The rapid decreases in plasma VP and corticosterone that occur after dehydration-induced drinking have been well documented (19, 21, 26, 35, 49, 52, 62, 63). The present study was designed to test the hypothesis that drinking after a period of chronic water restriction inhibits the activity of hypothalamic magnocellular and specific subpopulations of parvocellular neurons in the PVN that control pituitary-adrenal activity. We have shown that water restriction for 6 days results in increased Fos expression in VP magnocellular and parvocellular neurons but not CRH parvocellular neurons. Because rehydration results in reduced Fos expression in the VP neurons, our results support the hypothesis that water restriction-induced drinking decreases pituitary-adrenal activity by inhibiting neural activity in VP magnocellular and parvocellular neurons. In addition, rehydration in water-restricted rats that have also undergone acute restraint stress reduces plasma ACTH and Fos in VP magnocellular and parvocellular neurons. Because restraint stress-induced increases in Fos in CRH neurons are not affected by rehydration, our data implicate inhibition of VP neurons in drinking-induced suppression of HPA responses to acute stress. These results suggest that during water restriction, repeated dehydration, and rehydration targets subpopulations of VP neurons in the PVN and that these VP neurons contribute to the changes in plasma ACTH and corticosterone observed.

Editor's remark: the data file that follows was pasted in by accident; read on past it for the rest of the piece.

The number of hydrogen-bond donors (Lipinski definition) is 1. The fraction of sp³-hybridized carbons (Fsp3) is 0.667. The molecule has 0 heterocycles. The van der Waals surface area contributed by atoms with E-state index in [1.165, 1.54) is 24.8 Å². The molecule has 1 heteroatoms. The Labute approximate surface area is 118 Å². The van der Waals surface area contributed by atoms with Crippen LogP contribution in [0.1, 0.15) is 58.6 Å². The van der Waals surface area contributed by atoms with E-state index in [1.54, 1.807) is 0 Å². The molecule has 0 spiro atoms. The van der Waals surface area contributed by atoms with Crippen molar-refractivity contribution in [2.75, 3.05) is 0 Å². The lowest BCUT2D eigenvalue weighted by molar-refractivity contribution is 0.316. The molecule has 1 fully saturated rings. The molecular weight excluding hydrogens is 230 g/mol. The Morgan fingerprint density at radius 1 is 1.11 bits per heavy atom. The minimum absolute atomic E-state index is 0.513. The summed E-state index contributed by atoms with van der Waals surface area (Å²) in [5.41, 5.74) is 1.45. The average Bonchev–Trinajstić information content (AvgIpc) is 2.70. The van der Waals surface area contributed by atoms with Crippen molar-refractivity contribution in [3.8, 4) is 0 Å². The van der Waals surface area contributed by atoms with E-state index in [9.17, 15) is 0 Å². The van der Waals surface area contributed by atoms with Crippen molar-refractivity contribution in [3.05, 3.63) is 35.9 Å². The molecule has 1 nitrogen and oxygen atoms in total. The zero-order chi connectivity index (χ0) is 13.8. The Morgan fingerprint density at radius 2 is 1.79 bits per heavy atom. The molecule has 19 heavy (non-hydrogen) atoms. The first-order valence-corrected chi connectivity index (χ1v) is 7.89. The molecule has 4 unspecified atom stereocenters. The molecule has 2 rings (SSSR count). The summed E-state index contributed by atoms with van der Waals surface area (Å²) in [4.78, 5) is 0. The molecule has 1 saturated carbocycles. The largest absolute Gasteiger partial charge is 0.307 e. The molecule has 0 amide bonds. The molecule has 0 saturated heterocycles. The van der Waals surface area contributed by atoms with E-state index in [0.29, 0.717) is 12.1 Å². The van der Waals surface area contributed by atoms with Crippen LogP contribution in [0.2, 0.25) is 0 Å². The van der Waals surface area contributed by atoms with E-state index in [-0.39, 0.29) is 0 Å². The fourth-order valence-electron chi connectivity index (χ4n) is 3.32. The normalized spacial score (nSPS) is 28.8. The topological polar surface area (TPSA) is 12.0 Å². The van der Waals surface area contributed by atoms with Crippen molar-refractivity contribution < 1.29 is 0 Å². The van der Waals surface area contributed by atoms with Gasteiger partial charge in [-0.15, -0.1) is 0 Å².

The ability to observe neuronal inhibition in this study was dependent on demonstrating elevated Fos expression in PVN neurons before drinking. Our finding that Fos was increased in magnocellular and parvocellular PVN neurons in water-restricted animals is consistent with previous studies showing that water deprivation-induced dehydration increases Fos expression in PVN and SON neurons compared with hydrated controls (15, 20, 29, 40, 43, 48). However, these studies did not assess the phenotype of PVN neurons expressing Fos. By double labeling for Fos and VP or Fos and CRH, our data show clearly that neural activation is limited to VP magnocellular and parvocellular neurons in the PVN. Water restriction did not affect the total number of VP-labeled magnocellular or parvocellular neurons but resulted in a small decrease in the total number of CRH-labeled neurons. This observation is consistent with previous work showing that chronic dehydration produced by water deprivation or salt loading results in decreased CRH expression reflected by reduced CRH mRNA (2, 34, 60, 64) and protein (31) in the mpPVN. Water restriction differs from these other models of dehydration in that animals are rehydrated daily, receiving water for 30 min each day over the course of 6 days. To better assess the severity of the osmotic stress, rats were sampled throughout the final day of water restriction. The elevation in plasma osmolality, hematocrit, and plasma VP observed from 0830 to 1630 on the 6th day of restriction indicates that signals associated with dehydration are activating neural pathways regulating water balance throughout the day before PM rehydration. In addition, plasma ACTH and corticosterone were elevated in WR rats at 1230 and 1430, respectively. Previous studies in which sampling was limited to early AM (21) and/or to the PM immediately before rehydration (21, 62) concluded that PM water restriction did not alter basal HPA activity. By sampling throughout the day, the present study shows that water restriction activates HPA activity during the early PM before the time of rehydration. It is not clear whether the increase in HPA activity results from osmotic stress that increases in intensity throughout the day before PM rehydration or reflects a shift in the diurnal rhythm. The increase in plasma ACTH at 1230 coincided with an increase in plasma osmolality in WR rats, suggesting that the pituitary response at this time of day may be because of osmotic stress. However, plasma corticosterone is not elevated in WR rats until 1430. Although there is no clear explanation for the temporal dissociation between plasma ACTH and corticosterone, increased corticosterone without a concomitant increase in ACTH could result from increased adrenal sensitivity to ACTH. Because increases in adrenal sensitivity have been observed previously after water deprivation (2, 54) and under nonstress conditions at the peak of the diurnal rhythm (11, 30, 53), it is likely that changes in adrenal sensitivity also occur in PM water-restricted rats. The increases in adrenal sensitivity to ACTH observed after water deprivation (54) and at the peak of the diurnal rhythm (53) are mediated at least in part by increased splanchnic neural activity. Additional experiments are required to determine whether the elevated HPA activity observed after water restriction also results from changes in adrenal neural input. Taken together, these data show that restricting water intake to the PM results in the activation of the HPA axis for hours before rehydration. The ACTH and corticosterone response is associated with increased activity of VP magnocellular and parvocellular, but not CRH parvocellular neurons, suggesting that release of VP contributes to the pituitary-adrenal activation. In addition to ACTH, extra-ACTH mechanisms most likely are required to elicit the adrenal corticosterone response observed after water restriction.